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Management of Recalled ICD Leads
Abstract & Commentary
By John P. DiMarco, MD, PhD
Source: Parkash R, et al. Complications associated with revision of sprint fidelis leads: Report from the Canadian Heart Rhythm Society Device Advisory Committee. Circulation. 2010; 121: 2384-2387.
The Medtronic Sprint-Fidelis ICD-lead family is associated with an increased risk for lead fracture. Given the known risks of elective ICD lead revisions or extractions, a consensus has not been reached on how to manage patients with these leads. In this paper, the Canadian Heart Rhythm Society Device Advisory Committee reports the results of a survey of 25 Canadian centers that includes follow-up data on 6,237 Sprint-Fidelis leads implanted between July 2004 and October 2007.
As of June 1, 2009, there were 310 Sprint-Fidelis lead failures (4.97%) over an estimated 40 months of follow-up. An additional 159 Sprint-Fidelis leads were revised electively or semi-electively for other reasons. Reasons for revision, other than manifest lead failure, included pacemaker dependence, elective revision at the time of a pulse generator change or upgrade, infection, and lead dislodgment. Of the 469 leads that were revised, a new defibrillation lead was inserted in 433 cases, whereas in 25 cases, only a pace/sense lead was added. The Sprint-Fidelis lead was extracted in 248 cases. In 163 cases (66%), only manual traction was required. A laser sheath-extraction approach was required in 82 cases, and in three cases nonpowered extraction tools were used. In an additional 51 patients, manual extraction was attempted but, when this was unsuccessful, the lead was abandoned in situ. Among the 469 leads that were revised, there were 68 complications, for an overall rate of 14.5%. There were 34 major complications (7.25%). These included: death (2), cardiac arrest (2), superior vena cava tear requiring urgent surgery (1), and 29 less severe complications that required reoperation, including infection (9), hematoma (4), and lead dislodgement or set screw problem (15).
In addition, minor complications occurred in 34 cases (7.25%). These complications included three pneumothoraces, two cases of congestive heart failure, two left-upper extremity venous thromboses, 19 incisional infections, seven small hematomas, and two other unrelated complications.
The authors conclude that the risk of complications associated with Sprint-Fidelis lead revision or removal is significant. Careful consideration of patient characteristics and local experience with lead revision is vital before attempts are made to revise this lead.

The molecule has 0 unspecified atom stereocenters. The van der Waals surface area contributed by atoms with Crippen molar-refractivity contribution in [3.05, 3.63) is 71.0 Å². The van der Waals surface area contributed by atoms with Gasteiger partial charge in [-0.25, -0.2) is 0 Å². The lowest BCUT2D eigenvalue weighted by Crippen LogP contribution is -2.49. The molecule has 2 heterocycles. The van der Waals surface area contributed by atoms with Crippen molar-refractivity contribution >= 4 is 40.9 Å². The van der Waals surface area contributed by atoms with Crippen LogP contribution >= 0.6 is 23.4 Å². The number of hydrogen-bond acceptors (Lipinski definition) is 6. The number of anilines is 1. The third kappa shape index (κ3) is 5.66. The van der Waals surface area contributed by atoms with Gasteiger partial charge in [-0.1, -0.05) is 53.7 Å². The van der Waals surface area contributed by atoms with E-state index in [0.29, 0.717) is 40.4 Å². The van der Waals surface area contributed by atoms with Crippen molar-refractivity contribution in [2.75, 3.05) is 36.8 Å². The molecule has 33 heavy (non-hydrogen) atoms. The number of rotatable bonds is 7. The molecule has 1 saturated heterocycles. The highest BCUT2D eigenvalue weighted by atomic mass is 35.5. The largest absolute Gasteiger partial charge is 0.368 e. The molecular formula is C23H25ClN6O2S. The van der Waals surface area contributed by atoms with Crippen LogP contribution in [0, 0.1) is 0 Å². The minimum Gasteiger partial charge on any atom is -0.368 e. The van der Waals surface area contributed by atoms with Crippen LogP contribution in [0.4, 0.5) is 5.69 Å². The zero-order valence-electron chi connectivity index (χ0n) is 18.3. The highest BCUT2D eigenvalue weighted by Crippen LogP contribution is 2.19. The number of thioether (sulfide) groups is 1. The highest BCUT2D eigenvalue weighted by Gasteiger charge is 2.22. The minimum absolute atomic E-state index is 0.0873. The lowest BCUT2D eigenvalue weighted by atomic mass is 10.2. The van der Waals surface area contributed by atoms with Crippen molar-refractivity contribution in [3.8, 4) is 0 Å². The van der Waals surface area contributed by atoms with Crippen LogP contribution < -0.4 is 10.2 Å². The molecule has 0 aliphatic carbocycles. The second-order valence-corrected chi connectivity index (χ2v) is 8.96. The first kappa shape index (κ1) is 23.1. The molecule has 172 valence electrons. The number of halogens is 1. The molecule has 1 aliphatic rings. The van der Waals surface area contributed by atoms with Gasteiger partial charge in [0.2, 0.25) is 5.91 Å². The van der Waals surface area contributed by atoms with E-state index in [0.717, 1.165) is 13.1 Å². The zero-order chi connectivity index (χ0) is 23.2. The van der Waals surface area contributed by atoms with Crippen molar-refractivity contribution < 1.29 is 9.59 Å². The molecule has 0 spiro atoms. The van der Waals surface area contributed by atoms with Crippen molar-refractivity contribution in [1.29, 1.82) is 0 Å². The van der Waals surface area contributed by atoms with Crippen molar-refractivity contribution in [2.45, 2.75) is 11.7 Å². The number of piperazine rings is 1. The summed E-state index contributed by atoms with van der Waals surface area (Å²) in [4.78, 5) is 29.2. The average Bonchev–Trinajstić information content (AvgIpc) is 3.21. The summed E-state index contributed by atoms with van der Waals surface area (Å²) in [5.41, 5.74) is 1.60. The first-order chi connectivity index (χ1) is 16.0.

The best strategy for management of ICD or pacemaker leads that have a higher than normal risk of lead failure is often uncertain. As shown here, the risk of even an elective lead revision in a stable patient can be substantial and may be considerably greater than the risk of complications associated with lead malfunction itself. In the case of the Sprint-Fidelis lead, it also is difficult to predict what the final shape of the long-term survival curve for this lead will be. Some authors have reported an accelerated rate of lead failure, whereas other reports describe a failure rate that is relatively stable over time.
In our laboratory, we base decisions about management of 6,949 leads on several individual patient characteristics. In general, we have not electively reoperated to revise the lead if there is no other indication for reopening the pocket. At the time of an elective generator change or re-upgrade, we have not been revising the lead in the majority of cases. In select cases, particularly young patients who are likely to have a need for an ICD lead that stretches for decades, we revise the lead after having a thorough discussion of the risks and benefits of lead revision with the patient. Almost all of our patients are followed with remote monitoring and have the lead-integrity alert system in their ICD activated. If a failure occurs, we usually try to extract the lead unless the patient is thought to be at an unusually high risk for complications with the extraction. Given the risk of complications with purely elective lead revision, we feel this conservative approach is most appropriate. However, we continue to follow the Sprint-Fidelis lead-survival curves closely. If an accelerating trend for lead failure is identified and confirmed, we are likely to become more aggressive at lead revision in the patients we follow. At the present time, however, it appears the risks of elective lead revision outweigh the potential benefits for the majority of our patients.